Preparing for a Loved One’s Late-Stage Alzheimer’s Care

men and women

Watching a loved one suffer from Alzheimer’s Disease or any type of dementia can cause feelings of heartbreak, frustration and hopelessness. Once your loved one has received a dementia diagnosis, though, the best thing you can do is prepare for the future. Thinking about late-stage care is difficult but important. Financial, emotional and health considerations can all weigh heavily on the decision to keep your loved one at home or not.

Memory Care

If your loved one’s disease has progressed to the point where he or she can no longer safely live at home, especially if you live in the western United States, consider a memory care Denver facility. Although full-service care can be expensive, your loved one will be completely cared for in a secure facility that provides meals, companionship, activities and, most importantly, safety.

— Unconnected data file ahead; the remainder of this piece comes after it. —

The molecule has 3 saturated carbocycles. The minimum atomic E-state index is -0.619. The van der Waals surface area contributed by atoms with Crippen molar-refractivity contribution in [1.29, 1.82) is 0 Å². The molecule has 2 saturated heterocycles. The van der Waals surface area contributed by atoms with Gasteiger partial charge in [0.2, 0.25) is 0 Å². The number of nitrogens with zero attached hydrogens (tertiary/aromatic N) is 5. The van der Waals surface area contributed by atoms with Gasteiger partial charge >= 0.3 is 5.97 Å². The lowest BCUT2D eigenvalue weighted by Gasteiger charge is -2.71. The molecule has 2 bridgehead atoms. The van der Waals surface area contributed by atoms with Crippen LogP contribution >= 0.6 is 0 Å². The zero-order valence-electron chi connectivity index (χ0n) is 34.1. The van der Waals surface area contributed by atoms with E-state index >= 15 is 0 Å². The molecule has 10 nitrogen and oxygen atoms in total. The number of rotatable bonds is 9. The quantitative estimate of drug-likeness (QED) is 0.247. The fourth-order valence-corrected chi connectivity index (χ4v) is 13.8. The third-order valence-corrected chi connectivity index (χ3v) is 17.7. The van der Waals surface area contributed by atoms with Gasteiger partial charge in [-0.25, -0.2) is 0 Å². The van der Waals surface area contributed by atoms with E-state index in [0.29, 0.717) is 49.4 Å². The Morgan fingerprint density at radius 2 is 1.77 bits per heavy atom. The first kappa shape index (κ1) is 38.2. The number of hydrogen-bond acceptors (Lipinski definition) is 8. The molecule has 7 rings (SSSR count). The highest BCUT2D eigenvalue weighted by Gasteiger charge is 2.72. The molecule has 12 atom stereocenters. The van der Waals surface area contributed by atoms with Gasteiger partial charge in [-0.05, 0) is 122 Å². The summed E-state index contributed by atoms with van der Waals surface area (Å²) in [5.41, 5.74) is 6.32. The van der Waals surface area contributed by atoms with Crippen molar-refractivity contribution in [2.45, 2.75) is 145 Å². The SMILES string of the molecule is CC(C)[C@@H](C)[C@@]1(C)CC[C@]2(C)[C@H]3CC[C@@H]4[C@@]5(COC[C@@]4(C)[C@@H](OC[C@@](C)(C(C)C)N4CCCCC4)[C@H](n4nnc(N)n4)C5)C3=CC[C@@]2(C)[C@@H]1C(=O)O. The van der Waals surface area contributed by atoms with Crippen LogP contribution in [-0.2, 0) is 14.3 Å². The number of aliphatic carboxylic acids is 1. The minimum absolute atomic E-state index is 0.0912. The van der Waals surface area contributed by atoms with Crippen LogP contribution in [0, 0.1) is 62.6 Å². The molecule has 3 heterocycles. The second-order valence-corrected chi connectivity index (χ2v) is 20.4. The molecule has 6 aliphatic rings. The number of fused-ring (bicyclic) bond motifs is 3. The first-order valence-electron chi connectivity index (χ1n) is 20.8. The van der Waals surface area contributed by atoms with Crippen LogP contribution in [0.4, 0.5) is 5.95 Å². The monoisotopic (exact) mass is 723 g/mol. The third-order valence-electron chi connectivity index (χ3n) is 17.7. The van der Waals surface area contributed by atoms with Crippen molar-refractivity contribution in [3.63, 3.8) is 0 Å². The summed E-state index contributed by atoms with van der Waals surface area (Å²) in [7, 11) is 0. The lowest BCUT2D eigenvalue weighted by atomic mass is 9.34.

Home Care

While remaining at home to battle the disease offers an Alzheimer’s patient the benefits of comfort and familiar surroundings, it places an immense burden on the caretaker. As the disease progresses, the patient will likely become unable to perform simple activities such as bathing and preparing meals. Other basic skills like walking or standing become difficult, and your family member may begin to wander. Keeping your loved one at home may mean creating a handicapped-accessible space and securing doors at night.

Home Care with Home Health Assistance

If you choose to keep a loved one at home, many options exist to offer relief and assistance. Enlist a companion to sit with your family member while you get out to shop, run errands or visit with friends. Or, for more complex tasks like help with bathing or help with some medical tasks, hire home health aides or even skilled nurses to take on the duties that may be too nerve-wracking or too physically involved for your comfort level.

No matter which type of Alzheimer’s care makes the most sense for your family, the best way to prepare for the future is to research care options early. Having a plan in place can make stressful transitions a little easier to navigate.

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